Part two of three-part series.
For long-term investors at or near retirement, inflation can be a serious problem.
At this stage, many prudent investors have converted much of their portfolio into fixed income securities to protect the principal from market losses.
Unfortunately, a portfolio heavy in fixed-income securities is hurt most by inflation as eats away the buying power of your portfolio.
Inflation has been held in check in the recent past, but it can still do serious damage to your retirement plans. Aggressive interest rate increases by the Federal Reserve Board held inflation down as the economy was recovering. The recession which began in 2007 kept interest rates down.
This is the second of a three-part series on retirement planning and investing. Links to the other two articles are at the bottom of this article.
However, controlling the economy and inflation is as much art as science and there is no guarantee that inflation won't make a comeback.
Inflation has not been a significant problem in recent years. This may lull some investors to dismiss inflation in their retirement plans.
That would be a big mistake. Even at a modest three-percent rate, which is slightly higher than the past 10-year average, inflation can take a big bite out of your retirement plans.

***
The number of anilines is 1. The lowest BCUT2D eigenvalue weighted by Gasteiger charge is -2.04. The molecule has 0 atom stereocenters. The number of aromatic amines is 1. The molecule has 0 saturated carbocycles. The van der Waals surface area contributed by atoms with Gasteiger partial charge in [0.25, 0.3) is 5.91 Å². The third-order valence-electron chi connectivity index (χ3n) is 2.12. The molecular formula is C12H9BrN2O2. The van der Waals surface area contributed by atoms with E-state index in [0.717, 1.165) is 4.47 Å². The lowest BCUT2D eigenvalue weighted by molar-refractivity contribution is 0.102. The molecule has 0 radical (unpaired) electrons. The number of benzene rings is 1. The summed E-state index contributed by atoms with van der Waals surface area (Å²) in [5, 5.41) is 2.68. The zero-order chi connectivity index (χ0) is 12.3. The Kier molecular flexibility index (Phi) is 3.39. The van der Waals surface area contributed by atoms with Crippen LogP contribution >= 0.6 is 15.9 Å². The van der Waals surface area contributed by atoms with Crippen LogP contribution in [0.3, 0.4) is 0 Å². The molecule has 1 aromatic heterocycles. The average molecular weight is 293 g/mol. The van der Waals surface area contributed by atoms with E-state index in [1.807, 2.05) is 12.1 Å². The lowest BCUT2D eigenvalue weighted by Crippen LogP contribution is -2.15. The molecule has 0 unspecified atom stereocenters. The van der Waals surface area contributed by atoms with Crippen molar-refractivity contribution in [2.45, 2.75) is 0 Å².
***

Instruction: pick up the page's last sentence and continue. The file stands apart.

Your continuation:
For example, say you are planning to retire at age 65 on $60,000 per year. If you live for another 20 years, your retirement fund will need to generate $109,000 per year in income by age 85.
Consider another example, a 30-year-old who wants to retire with an annual income of $50,000 in today's dollars. With an inflation rate of three percent over 35 years, it will take $140,700 per year to equal a $50,000 annual salary today.
These examples simply look at the future value projected at three percent inflation. Inflation will not be a constant rate in the future, but these illustrations give you an idea of what to expect. You can find several future value calculators on the Internet.
This is why it is important that your investments stay ahead of the rate of inflation. If we could be sure inflation was going to stay at or below three percent, it would be easier to structure our retirement fund for safety and return.
Almost no one wins during periods of high inflation. Retirees are particularly vulnerable because they may not have enough time to recover from the losses that inflation and a bear market inflict.
There are no easy answers to the inflation problem. A well-diversified portfolio of high-quality investments may be your best line of defense. Very conservative investors may need to move outside of their comfort zone to investments that are more aggressive.
Investment products that pay a fixed rate of return (bonds and bank CDs, for example) are hurt the worst by inflation. Even products that are inflation adjusted are always behind the curve, meaning they lag the inflation rate. Historically, growth stocks or mutual funds have had a better record of staying ahead of inflation.
This is why professional advisors urge people to keep a portion of their post-retirement assets in growth investments.
Retirees can counter the effects of inflation by keeping a percentage of their assets in stocks. Stocks can provide a hedge against inflation over time, while fixed income investments cannot.